1. Leavell HR, Clark EG. Preventive Medicine for the Doctor in His Community. 3rd ed. New York: McGraw-Hill; 1965.
2. Parsons A, Daley A, Begh R, Aveyard P. Influence of smoking cessation after diagnosis of early stage lung cancer on prognosis: systematic review of observational studies with meta-analysis. BMJ 2010;340:b5569.
3. Fiore MC, Jaén CR, Baker TB, et al. Treating Tobacco Use and Dependence: 2008 Update. Quick Reference Guide for Clinicians. Rockville, MD: U.S. Department of Health and Human Services. Public Health Service. April; 2009.
4. Fanuele JC, Birkmeyer NJO, Abdu WA, Tosteson TD, Weinstein JN. The impact of spinal problems on health status: have we underestimated the effects? Spine 2000;25:1509-1514.
5. Jhawar BS, Fuchs CS, Colditz GA, Stampfer MJ. Cardiovascular risk factors for physician diagnosed lumbar disc herniation. The Spine J 2006;6:684-691.
6. Rechtine GR, Frawley W, Castellvi A, Gowski A, Chrin AM. Effect of the spine practitioner on patient smoking status. Spine 2000;25:2229-2233.
7. American Legacy Foundation. Code Blue for Lung Cancer. Washington, DC: State of the Art, Inc.; 2006.
8. Searight HR. Realistic approaches to counseling in the office setting. Am Fam Physician 2009;79(4):277-284.
9. Prochaska JO, DiClemente CC. Stages and processes of self-change of smoking: toward an integrative model of change. J Consulting Clin Psychol 1983;51(3):390-395.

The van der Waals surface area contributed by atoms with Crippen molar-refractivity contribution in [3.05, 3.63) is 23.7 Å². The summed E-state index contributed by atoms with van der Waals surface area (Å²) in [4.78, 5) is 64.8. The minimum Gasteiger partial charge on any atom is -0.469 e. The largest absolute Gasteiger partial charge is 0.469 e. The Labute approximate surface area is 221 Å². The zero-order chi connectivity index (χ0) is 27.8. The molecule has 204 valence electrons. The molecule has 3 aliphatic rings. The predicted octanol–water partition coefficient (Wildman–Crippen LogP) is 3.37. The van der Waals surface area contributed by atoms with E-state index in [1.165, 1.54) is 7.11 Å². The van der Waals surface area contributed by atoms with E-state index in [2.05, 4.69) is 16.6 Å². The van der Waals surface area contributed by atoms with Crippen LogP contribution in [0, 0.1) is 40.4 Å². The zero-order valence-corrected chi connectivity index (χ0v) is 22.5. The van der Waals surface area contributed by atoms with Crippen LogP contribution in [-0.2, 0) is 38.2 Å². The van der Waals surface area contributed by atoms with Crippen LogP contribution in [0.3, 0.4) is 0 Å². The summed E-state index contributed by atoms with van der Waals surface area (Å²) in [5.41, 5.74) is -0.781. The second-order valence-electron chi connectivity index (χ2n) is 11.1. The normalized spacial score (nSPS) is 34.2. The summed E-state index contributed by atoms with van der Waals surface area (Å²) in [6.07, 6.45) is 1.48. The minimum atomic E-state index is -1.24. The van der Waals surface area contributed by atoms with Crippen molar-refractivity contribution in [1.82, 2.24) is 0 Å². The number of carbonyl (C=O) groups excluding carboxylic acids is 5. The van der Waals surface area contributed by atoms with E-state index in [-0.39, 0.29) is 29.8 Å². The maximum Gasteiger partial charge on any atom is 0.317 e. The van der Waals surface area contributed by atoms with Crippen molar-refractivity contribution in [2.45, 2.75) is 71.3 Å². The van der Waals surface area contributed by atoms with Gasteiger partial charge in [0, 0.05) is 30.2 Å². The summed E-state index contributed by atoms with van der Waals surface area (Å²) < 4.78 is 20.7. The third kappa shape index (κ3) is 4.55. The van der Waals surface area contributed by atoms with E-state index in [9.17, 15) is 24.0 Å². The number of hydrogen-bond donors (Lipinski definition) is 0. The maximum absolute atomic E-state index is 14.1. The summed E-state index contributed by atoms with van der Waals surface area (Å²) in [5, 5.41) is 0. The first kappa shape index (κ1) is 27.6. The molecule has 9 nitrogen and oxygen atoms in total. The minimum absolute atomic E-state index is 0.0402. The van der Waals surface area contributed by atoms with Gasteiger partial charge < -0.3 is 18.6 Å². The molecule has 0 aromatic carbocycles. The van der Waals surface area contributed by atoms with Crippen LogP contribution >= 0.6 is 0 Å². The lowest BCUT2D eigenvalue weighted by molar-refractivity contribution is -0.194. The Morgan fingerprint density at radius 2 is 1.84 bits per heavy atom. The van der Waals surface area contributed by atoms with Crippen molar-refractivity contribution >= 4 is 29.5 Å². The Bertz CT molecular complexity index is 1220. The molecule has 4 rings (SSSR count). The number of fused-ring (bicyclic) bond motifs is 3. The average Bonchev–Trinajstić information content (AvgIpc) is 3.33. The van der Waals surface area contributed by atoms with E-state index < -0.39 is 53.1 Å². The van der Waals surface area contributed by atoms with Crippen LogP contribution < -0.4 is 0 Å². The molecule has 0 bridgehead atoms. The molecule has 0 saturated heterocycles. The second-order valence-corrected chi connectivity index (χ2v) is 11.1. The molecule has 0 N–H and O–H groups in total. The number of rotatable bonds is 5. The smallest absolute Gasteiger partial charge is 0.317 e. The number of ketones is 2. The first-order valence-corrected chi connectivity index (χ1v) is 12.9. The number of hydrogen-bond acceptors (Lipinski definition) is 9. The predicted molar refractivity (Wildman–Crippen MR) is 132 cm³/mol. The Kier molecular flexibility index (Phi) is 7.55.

10. Evans, M. The abc’s of health promotion and disease prevention in chiropractic practice. J Chiropr Medicine. 2003; 2:107-110.
Discussant 2: Irving A. Cohen, MD, MPH, FACPM, FASAMDr. Cohen directs Preventive Medicine Associates in Kansas. He is board-certified in Preventive Medicine and Public Health as well as in Addiction Medicine. In the past, he has served as the Deputy Director of the New York State Research Institute on Addiction as well as the Chief Resident of Preventive Medicine at the Johns Hopkins University Bloomberg School of Public Health. He is the author of Addiction: The High-Low Trap and Dr. Cohen's Guide to the New Hippocratic Diet: How to Really Lose Weight and Beat the Obesity Epidemic.
First, let me comment that, tragically, this is a case of prevention coming forty years too late. Secondary prevention at age 65, with a smoking history of over four decades, came too late to prevent this woman’s carcinoma. However, the practitioner has no crystal ball. Therefore, all patients, young and old, should be treated alike. Ask and advise about smoking at every encounter.